The cost of college tuition varies from school to school, and students will have to decide how much they’re willing to pay or take on in student loan debt before selecting a college or university to attend. Public versus private, in-state versus out-of-state, and other factors can all play a role in how much tuition costs.
In any case, students will be stuck covering the cost of tuition at whatever school they choose, unless they’re lucky enough to be offered a full-ride scholarship going in. So how can young adults with little money or prospects cover these costs? Here are a few tips to make the process easier.
- Financial Aid
Absolutely every student should apply for federal financial aid by filling out the FAFSA form. By doing so you could be awarded grants, low-interest federal student loans, and even work-study opportunities to help you pay for your college tuition.
It’s important to keep in mind that several factors can affect the amount of money you’re eligible for via student aid. Your parents’ income, money in your own accounts, scholarships, and more could reduce the amount of student aid you receive, so you need to calculate all costs and available sources of funding to ensure you don’t anticipate more aid than you qualify for.
- Personal Loans
Your parents might not want to foot the bill for your college education, but family members and friends may be willing to offer you loans to help you earn your degree. The nice thing about taking such loans is that your loved ones are likely to be a lot more lenient when it comes to terms.
The federal government certainly offers low-interest options, and you won’t be called upon to repay loans until you graduate (or fail to meet minimum standards for enrollment). Your family and friends, however, may still offer better terms, and they’re less likely to send you to collections for a late or missed payment.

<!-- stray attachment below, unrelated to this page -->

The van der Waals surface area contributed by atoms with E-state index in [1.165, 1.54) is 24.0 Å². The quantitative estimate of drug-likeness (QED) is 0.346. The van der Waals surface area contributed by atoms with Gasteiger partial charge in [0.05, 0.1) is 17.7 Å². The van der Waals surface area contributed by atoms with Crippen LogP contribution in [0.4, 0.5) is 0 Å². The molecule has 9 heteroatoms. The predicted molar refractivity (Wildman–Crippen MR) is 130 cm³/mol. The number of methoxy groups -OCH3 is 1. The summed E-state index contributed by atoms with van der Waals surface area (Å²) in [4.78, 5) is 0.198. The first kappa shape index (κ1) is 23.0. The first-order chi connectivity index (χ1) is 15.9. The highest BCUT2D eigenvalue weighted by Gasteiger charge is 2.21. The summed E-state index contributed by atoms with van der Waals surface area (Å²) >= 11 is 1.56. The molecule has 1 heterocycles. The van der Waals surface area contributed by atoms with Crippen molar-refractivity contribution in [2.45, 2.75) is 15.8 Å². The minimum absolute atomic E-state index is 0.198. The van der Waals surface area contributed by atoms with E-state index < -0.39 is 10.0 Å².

Yes, scholarships can eat into your financial aid package, but it’s free money, so you can’t complain much. Just make sure to keep applying for loans throughout your time in college. It’s never too late to apply and there are plenty of options to explore.
The income you receive from part-time or full-time employment will not reduce your tuition, but it will certainly help you to cover costs. Even if you have your tuition covered by scholarships and financial aid, you still have books and living expenses to contend with.
A job could help to cover tuition and expenses. It could also help to reduce your loan debt. Both are desirable outcomes.
- Reduced Tuition
Before you set your sights on covering your college tuition, you might want to think about ways to reduce it. By taking your general education classes at community college before moving on to a 4-year school you could dramatically cut the overall cost of attending college.
You might also think about attending a program like University of Maryland’s online MBA. Even if you pay full tuition, you could save on living expenses, transportation, and other costs by attending college remotely. Whatever you can do to save will only help you to cover the cost of college tuition.